I survived on by eating Muller Rice, Jelly and Complan and kept running. In September 2015, a few weeks after finishing radiotherapy I ran my first ultra, the Dig Deep Ultra Tour of Suffolk. I ran nine marathons and five ultras in 2015 and finished the year running five marathons in five days but I also finished the year with horrendous anxiety. The emotional impact of the cancer and the coinciding end of my marriage had caught up with me and suddenly coming to FRR was virtually impossible.

I officially left FRR the following year and although I ran the Brighton marathon and did the Vitruvian again, it was all such a struggle. However, in October on a trip to support Shell (Michelle Gordon) at Ironman Barcelona I realised I needed something to pull me out of this, so I entered the race for the following year in one of my classic ‘fuck it’ moments.

I struggled through the Ironman training to start with and probably didn’t really do enough, but I had found a balance in my life that I needed. I wasn’t obsessive over it anymore and as a result I found I enjoyed it more. My anxiety improved, my confidence started to come back and I felt healthy again. Crossing the finish line of Ironman Barcelona with friends Shell, Shabba and Terri Gould cheering me on to the sound of Come on Eileen was a turning point for me. I was ready to face forwards again to another new challenge.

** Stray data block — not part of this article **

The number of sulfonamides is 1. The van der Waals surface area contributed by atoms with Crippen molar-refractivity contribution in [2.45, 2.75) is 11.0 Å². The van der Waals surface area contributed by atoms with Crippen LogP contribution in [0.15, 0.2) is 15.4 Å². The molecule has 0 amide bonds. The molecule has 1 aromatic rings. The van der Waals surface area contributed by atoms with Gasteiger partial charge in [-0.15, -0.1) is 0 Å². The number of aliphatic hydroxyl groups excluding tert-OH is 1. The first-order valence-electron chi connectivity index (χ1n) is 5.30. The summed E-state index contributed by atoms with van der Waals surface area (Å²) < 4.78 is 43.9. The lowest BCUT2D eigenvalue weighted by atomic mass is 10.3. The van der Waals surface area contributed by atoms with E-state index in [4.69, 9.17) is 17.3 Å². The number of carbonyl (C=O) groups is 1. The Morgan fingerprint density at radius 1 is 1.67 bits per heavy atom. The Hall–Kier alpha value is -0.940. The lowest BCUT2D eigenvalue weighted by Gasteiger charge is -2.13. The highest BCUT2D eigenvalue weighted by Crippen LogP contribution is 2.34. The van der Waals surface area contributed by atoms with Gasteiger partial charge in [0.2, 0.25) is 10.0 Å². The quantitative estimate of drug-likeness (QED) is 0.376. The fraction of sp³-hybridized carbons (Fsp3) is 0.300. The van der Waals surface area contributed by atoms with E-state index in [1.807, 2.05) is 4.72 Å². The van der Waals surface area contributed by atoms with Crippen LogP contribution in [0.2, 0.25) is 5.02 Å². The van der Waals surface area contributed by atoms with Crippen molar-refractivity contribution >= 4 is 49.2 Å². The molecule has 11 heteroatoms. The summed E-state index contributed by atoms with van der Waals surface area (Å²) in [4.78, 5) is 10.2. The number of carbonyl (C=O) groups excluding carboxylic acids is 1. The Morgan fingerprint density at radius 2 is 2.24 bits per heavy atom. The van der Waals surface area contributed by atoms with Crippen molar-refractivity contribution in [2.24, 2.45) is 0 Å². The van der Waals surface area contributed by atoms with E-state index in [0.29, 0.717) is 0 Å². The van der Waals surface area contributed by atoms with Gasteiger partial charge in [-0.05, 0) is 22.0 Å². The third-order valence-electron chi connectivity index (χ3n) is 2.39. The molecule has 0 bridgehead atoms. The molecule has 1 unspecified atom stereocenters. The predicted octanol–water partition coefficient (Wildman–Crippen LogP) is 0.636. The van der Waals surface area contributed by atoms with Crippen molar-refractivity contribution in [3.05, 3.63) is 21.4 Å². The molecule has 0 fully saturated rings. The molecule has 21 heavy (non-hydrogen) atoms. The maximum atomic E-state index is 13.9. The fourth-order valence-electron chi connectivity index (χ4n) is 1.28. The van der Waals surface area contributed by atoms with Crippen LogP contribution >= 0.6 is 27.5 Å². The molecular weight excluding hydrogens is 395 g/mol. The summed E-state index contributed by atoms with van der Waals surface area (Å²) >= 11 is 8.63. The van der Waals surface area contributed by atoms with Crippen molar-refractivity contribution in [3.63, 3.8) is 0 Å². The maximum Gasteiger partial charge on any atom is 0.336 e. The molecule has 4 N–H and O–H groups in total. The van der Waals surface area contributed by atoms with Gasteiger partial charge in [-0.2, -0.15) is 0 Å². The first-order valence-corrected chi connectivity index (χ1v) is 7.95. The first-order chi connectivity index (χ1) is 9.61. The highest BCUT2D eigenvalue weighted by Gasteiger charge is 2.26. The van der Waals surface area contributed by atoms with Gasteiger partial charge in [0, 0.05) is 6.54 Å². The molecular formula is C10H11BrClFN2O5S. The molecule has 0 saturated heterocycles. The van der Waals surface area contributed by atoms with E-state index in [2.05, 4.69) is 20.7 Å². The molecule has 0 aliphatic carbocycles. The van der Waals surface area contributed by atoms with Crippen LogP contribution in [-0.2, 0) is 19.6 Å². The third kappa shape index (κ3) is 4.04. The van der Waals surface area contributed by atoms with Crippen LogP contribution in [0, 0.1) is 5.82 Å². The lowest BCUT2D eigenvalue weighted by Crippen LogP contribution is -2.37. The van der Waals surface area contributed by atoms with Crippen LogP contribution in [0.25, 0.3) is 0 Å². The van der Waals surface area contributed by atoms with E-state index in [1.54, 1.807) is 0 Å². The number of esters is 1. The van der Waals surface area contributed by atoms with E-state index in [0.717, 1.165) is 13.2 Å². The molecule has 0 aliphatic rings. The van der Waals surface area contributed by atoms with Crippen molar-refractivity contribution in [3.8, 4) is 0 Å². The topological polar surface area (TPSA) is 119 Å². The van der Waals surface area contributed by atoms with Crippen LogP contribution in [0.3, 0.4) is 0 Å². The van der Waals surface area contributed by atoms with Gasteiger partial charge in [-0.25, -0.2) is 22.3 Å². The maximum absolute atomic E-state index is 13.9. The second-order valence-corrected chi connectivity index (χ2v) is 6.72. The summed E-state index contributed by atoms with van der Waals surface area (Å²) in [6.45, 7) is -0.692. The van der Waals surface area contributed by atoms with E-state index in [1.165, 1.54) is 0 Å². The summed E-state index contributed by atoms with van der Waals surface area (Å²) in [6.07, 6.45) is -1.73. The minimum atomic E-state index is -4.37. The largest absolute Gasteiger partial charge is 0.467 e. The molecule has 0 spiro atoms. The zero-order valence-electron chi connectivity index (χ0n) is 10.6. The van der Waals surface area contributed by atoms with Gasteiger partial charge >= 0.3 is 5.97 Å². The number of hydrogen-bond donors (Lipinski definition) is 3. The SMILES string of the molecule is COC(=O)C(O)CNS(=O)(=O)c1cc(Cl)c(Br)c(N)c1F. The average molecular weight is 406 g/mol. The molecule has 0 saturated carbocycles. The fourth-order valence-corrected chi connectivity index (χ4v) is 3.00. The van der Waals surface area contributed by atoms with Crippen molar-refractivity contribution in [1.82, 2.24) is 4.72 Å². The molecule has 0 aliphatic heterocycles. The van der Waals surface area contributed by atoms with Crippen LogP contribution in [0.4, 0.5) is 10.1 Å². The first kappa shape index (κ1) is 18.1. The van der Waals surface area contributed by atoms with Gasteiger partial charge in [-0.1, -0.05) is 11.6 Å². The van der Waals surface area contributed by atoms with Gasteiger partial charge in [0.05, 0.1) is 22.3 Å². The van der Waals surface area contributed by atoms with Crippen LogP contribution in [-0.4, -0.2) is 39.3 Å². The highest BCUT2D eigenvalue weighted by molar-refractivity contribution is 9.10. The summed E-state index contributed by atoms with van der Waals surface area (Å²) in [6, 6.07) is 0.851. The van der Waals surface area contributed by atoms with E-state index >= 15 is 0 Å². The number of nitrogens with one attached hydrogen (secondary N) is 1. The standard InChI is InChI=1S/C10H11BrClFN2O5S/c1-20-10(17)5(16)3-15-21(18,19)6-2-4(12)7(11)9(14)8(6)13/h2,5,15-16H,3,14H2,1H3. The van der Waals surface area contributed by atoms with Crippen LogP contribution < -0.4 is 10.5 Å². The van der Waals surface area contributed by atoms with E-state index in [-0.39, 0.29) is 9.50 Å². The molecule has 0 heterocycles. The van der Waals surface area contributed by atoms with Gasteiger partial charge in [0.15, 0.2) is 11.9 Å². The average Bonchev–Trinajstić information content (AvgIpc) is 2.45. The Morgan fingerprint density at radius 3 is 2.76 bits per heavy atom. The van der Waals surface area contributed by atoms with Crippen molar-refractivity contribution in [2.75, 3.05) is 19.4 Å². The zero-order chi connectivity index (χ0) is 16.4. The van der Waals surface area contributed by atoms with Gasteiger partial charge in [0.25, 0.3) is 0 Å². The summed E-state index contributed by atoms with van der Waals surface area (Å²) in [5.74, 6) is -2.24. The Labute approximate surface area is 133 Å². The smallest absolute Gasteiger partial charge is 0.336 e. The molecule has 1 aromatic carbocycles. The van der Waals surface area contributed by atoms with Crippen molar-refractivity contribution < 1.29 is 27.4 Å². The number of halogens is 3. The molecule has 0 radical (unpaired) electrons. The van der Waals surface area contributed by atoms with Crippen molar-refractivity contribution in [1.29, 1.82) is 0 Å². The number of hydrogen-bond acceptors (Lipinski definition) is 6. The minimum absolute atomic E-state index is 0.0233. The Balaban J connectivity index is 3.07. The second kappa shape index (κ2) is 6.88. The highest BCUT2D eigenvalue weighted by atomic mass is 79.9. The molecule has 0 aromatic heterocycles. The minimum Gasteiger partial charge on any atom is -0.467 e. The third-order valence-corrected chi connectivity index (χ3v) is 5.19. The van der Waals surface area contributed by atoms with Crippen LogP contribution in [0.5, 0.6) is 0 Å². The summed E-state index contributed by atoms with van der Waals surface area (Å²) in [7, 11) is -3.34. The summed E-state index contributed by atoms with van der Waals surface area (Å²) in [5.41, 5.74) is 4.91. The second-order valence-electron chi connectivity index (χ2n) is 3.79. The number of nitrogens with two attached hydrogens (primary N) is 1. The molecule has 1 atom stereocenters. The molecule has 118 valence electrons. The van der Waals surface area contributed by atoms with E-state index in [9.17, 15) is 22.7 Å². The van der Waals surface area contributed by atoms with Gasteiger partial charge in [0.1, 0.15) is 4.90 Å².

I had already entered the Lakeland 50 prior to doing Barcelona and so my focus went straight back to trail running and I started by running the Stort 30 a few weeks later.  My running was then hampered by unexplained dizziness and a diagnosis of vestibular migraine. I lost confidence in everything including my running and felt unable to venture out alone. I tried to train but was constantly struggling with the dizziness and felt like I was going backwards. I couldn’t drive, had to give up work but was again clutching on to my running to stay sane.  I struggled around the Geneva half marathon in May 2018 but as this was the furthest I had run, I decided to DNS the Lakeland 50.